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Thai Finance minister: no more money into economy for 2010

Finance Minister Korn Chatikavanij on Wednesday indicated the government need not inject more money into the economic system for 2010 because the expenditure budget and investment amount under the Thai Khem Keng (strong Thailand) scheme are already enough to drive the country’s economy.

He said the 2010 budget amounting to Bt1.7 trillion, when combined with an investment amount of Bt300 billion under the Thai Khem Keng scheme, would reach Bt2 trillion, sufficient to drive the economy.

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Finance Minister Korn Chatikavanij on Wednesday indicated the government need not inject more money into the economic system for 2010 because the expenditure budget and investment amount under the Thai Khem Keng (strong Thailand) scheme are already enough to drive the country’s economy. He said the 2010 budget amounting to Bt1.7 trillion, when combined with an investment amount of Bt300 billion under the Thai Khem Keng scheme, would reach Bt2 trillion, sufficient to drive the economy.

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Finance minister: Unnecessary to inject more money into system

Infrastructure services, if quickly improved, could promote a better investment climate in Thailand

Recent crashes in Thailand’s GDP and export markets, plus the drop in tourism fuelled by recession and last year’s domestic political turmoil, have dispelled illusions that the country is insulated from the effects of the global downturn. Numerous indicators of economic health are hitting the red, foreign investment is evaporating, unemployment is surging, and credit lines are freezing up. Thailand’s government still says there is a possibility of positive growth this year, despite facing a rougher ride than in the 1997 Asian financial crisis as conditions infest the real economy on a broader scale.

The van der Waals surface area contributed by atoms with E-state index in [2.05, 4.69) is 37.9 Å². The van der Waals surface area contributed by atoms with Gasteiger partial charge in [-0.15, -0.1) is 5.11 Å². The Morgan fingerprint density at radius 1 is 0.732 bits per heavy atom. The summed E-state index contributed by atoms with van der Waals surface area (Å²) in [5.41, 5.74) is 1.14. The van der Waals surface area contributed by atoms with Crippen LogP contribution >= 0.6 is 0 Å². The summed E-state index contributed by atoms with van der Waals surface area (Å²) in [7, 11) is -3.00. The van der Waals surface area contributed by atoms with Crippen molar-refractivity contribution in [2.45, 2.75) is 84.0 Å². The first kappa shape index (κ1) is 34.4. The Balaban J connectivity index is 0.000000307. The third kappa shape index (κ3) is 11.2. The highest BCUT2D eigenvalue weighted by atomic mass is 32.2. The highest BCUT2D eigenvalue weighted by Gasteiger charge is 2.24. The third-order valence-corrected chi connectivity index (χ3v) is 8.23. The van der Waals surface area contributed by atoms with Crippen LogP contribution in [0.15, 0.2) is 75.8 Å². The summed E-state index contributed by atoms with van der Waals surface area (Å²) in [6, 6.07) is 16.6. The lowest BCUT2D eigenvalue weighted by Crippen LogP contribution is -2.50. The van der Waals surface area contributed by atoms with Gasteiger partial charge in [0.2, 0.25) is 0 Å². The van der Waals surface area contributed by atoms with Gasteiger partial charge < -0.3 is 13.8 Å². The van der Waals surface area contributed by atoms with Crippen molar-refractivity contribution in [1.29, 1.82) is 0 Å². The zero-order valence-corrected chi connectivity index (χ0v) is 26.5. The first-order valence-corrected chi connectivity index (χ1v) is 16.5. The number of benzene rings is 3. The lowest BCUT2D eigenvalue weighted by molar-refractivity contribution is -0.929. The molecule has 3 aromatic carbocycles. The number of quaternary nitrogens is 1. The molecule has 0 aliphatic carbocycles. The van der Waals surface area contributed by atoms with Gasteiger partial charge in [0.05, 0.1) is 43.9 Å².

Finance Minister Korn Chatikavanij on Wednesday indicated the government need not inject more money into the economic system for 2010

Finance Minister Korn Chatikavanij on Wednesday indicated the government need not inject more money into the economic system for 2010

Thailand’s economic growth over the last three decades has been fueled and accompanied by rapid industrialization, urbanization, and by intensified agricultural production and fishing. This growth, which has relied extensively on the country’s abundant and diverse natural resources, has degraded land and water quality, caused the loss of natural habitats, and generated increasing levels of air and water pollution. In response, the Government and people of Thailand have launched new initiatives to improve air and water quality, reforest degraded land, adopt energy efficient technologies and invest in pollution abatement schemes.

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